Looking downstream.  In addition to a railroad and an interstate highway, there is a paved biking/hiking trail in the narrow canyon bottom, the 16-mile Glenwood Canyon Recreational  Trail.
Glenwood Canyon is the Colorado River’s passageway through the late-Laramide (early to middle Eocene) White River Uplift.  From ca 20 to 7.8 Ma (million years ago), the river carved a wide valley about 420 m (1400 ft) deep.  Excavation of the inner gorge (850 m or 2800 ft) started ca 7.8 Ma, with the majority taking place during the past 3 Ma (Kirkham et al. 2000a).

The Hanging Lake Rest Area features wonderful views of the Great Unconformity, a huge gap in the rock record.  The Cambrian Sawatch quartzite rests unconformably on late Precambrian gneiss and granite, representing a missing interval of almost a billion years (the estimated age of the Earth is 4.54 billion years).
The Cambrian Sawatch, "white and buff to gray-orange, brown-weathering vitreous metamorphosed quartz sandstone in beds 1-3 ft thick" (Kirkham et al. 2000b), on top of Precambrian basement rocks.


Left:  late Precambrian gneiss, posing with a boxelder tree.

Below:  Cambrian Sawatch quartzite.

Hanging Lake Rest Area is at Exit 125 on Interstate 70 east of Glenwood Springs, Colorado.  Note:  there is no west-bound exit so west-bound travelers must continue to Exit 121 (Grizzly Creek), get back on I-70 eastbound, and return to the Hanging Lake Exit.  Sound confusing?  It did to me, but turns out everything is well-signed and easy to follow.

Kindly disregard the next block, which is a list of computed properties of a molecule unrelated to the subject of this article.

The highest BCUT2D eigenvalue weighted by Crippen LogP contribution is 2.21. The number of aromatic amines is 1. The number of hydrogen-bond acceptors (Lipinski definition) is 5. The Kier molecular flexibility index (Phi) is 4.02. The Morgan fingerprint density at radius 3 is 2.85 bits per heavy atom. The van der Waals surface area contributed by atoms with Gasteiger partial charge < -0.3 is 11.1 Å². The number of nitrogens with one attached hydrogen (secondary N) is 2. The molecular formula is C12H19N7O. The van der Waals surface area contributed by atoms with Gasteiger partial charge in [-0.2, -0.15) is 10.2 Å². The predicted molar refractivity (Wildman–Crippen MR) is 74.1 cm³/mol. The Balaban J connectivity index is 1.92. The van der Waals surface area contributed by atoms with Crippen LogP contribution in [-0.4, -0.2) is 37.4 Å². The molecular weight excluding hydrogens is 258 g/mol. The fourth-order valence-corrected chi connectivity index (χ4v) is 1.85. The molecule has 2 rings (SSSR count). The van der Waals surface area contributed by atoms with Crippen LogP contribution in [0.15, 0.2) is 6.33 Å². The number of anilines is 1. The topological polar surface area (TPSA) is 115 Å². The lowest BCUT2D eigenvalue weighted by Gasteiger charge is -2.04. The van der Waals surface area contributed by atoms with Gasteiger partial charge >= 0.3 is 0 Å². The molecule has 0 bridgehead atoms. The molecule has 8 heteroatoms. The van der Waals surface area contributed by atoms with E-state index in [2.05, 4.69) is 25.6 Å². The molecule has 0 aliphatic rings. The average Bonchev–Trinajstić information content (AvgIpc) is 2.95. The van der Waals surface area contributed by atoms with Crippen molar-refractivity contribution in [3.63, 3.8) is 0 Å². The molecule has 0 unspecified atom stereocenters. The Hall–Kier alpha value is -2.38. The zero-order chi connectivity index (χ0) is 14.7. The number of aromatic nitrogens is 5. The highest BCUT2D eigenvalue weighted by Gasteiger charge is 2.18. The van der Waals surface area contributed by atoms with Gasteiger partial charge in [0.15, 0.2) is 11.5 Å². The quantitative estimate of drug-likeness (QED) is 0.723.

West end of Hanging Lake tunnels on I-70, Glenwood Canyon.
Passing through Glenwood Canyon in 1903.  Source.
See Glenwood Canyon 12 Years Later for details of the history and amazing construction of Interstate 70 through Glenwood Canyon.

For More Information

For more on the Great Unconformity, and a global perspective on its origins, see Written in Stone’s The Great Unconformity and the Late Proterozoic-Cambrian Time Interval: Part II

Kirkham, R. et al. 1996. Field trip guidebook on the geology and geologic hazards of the Glenwood Springs area, Colorado. CO Geol Surv Open-File Report (0271-888X).

Kirkham, R. et al.  2000a.  Constraints on timing and rates of Late Cenozoic incision by the Colorado River in Glenwood Canyon, Colorado: in Young, R.A and Spamer, E.E., eds: Colorado River Origin and Evolution - Proceedings of Symposium, Grand Canyon National Park, June 2000, pp. 113-116.

Kirkham, R.  2000b.  Guide to the Geology of the Glenwood Springs Area, Garfield County, Colorado, Earth Science Week Field Trip.  October 13, 2000.

USDA Forest Service.  Hanging Lake Trail (guide).

Friday, September 7, 2012

Escape Imminent, Destination ... ??

"May your trails be dim, lonesome, stony, narrow, winding, and only slightly uphill."  Edward Abbey
On the road soon, leaving Civilization behind, headed southwest to the Henry Mountains and Grand Staircase - Escalante National Monument.  This is unknown country, a big blank spot on my personal map of the Colorado Plateau.  Any suggestions, recommendations?